Petosiris, whose name is P- di-wsir (or the Gift of Osiris), was ‘High Priest’ of Thoth. He built a tomb for himself, his father Shesu, his brother Djed-thoth-iw-f-ankh, and his son Zeho. Thus, three generations were buried in his tomb. The tomb of Petosiris is the only free-standing tomb that takes the shape of the façade of the Egyptian temple that dates back to the early Greco-Roman Period, to the reign of Ptolemy I. The tomb of Petosiris is built from both limestone and sandstone and takes a rectangular shape. Measuring 6 m in width and 7 m in length, it consists of a pronaos and a naos. The tomb of Petosiris is famous for its mixed iconography which only appeared in the pronaos where the daily life scenes are represented. It best appears in the light of blue color which is a Greek color that appeared for the first time in that tomb. The deceased and his workers all appeared in frontal view. The male and female figures are all dressed in Greek tunics and with curly hair.
The Façade of the Tomb of Petosiris
Worth admiration in the area befor Petosiris Tomb is the high horned stone altar. The façade of the tomb consists of four columns attached to one another by means of screen walls. The two columns on the sides have palm leaves capitals while the two in the middle have composite floral ones. On either side of the entrance is the speech of Petosiris addressed to the visitors of the tomb asking them to make offerings to him in the form of one thousand of bear, one thousand of wine, one thousand of oxen and one thousand of fowls. As for the screen walls, they are also decorated with various scenes and inscriptions. The first two screen walls on either side of the entrance doorway are decorated by the autobiography of Petosiris and his family members. The two screen walls in the middle are decorated with a scene of Petosiris in front of god Thoth in his Ibis form. The two outer screen walls are decorated by a similar scene of Petosiris but in front of Thoth in the form of a baboon. As for the pilaster on the extreme outer sides, it is divided into three registers, depicting Petosiris in front of different deities. The bottom register, in the right side, shows him standing before Nephthys; the middle one in front of Osiris; and the uppermost one in front of Sokar. As for the left side, the lower register represents him before Isis; the middle one before Osiris; and the uppermost one in front of an unidentified deity (as his head is damaged).
The Pronaos of Tomb of Petosiris
The entrance of the Tomb of Petosiris leads to the pronaos, a rectangular hall with walls vividly decorated with scenes of daily life showing the mix iconography. The following are scenes depicted on walls. Beginning from the left side, are captured: – Two men seated on either side of a heap of berries from which they are removing the bad ones. And a third man is shown empting a sack of berries into the heap. Lower down, the scene shows two methods of crushing the berries to extract oil. – Carpenters making funerary furniture and goldsmiths melting the gold to make jewelry. – Some depictions of agricultural scenes: the lower register shows workers plowing the land, and throwing the seeds; the middle register shows harvesting the flax and collecting it in bundles; and the top scene shows harvesting and threshing the wheat. – On the sides of the entrance to the naos, are depicted Petosiris, his wife and members of their family. On the top and middle registers, there are scenes of cattle breeding. In one of the scenes, an ox is mating with a cow, which gives birth to a calf. Another scene shows a man sitting underneath a cow and milking it. The lower register represents the gathering of grapes and the making of wine. – At the back of the screen walls, on the right hand side, there are scenes of hammering metal to make offering tables and game pieces. And another scene shows the weighing of a metal jar. – At the interior side of the pilaster, Petosiris is shown playing the Senet game. The pronaos gives access to the naos of Petosiris by means of a doorway whose sides are decorated with lines of Hieroglyphic inscriptions giving the detailed autobiography of Petosiris.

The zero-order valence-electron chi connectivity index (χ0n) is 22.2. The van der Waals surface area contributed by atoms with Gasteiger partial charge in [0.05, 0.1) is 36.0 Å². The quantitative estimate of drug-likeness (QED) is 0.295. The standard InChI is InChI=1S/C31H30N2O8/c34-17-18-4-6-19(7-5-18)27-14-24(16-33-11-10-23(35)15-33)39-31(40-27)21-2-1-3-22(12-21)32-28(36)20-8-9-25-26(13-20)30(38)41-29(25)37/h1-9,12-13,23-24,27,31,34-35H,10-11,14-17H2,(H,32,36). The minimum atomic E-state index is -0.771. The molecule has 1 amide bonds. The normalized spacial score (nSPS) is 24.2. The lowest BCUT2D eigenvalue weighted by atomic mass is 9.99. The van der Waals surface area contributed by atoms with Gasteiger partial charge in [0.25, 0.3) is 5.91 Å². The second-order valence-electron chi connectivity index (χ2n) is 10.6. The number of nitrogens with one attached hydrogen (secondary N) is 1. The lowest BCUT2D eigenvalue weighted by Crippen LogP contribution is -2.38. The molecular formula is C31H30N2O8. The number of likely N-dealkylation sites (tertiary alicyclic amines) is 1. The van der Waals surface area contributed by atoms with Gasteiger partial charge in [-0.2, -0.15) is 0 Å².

Naos of Petosiris Tomb
The naos is a rectangular hall that contains four pillars supporting its roof. At the middle of the hall, there is a burial shaft which measures about 8 m in depth. At the bottom of the shaft, there is a burial chamber that houses the mummies of Petosiris, his father, his brother and his son, who were all High Priests of Thoth. The naos’ walls are all decorated with funerary and religious scenes, all following the ancient Egyptian artistic style. The scenes on the left part of the naos represent Shesu, the father of Petosiris and the High Priest of Thoth. The sides of the pillars are all decorated with scenes of the deceased in front of different deities. From the left side, the scenes depict: – Shesu and his wife in front of a sacred tree from which emerges goddess Nut. – The transportation of the funerary equipments of Shesu to his tomb, including a naos being brought on a cart rather than on sledges in the usual way. – Shesu as a mummy standing on the staircase of his tomb and in front of him is his grandson Zeho wearing panther skin and purifying the mummy of his grandfather. – Oxen are shown slaughtered under Shesu’s feet and nine squares of geniis all are raising their arms in adoration in front of a representation of Shesu on a large scale. – God Hepri of eternity, in the form of a scarab wearing the Atef Crown and flanked by Nekhbet and Wadjet, as female figures with the heads of a vulture and cobra. – A line of deities in front of god Thoth – Nine baboons represented as worshipers of the sun and the erection of the Ded Pillar, symbol of resurrection.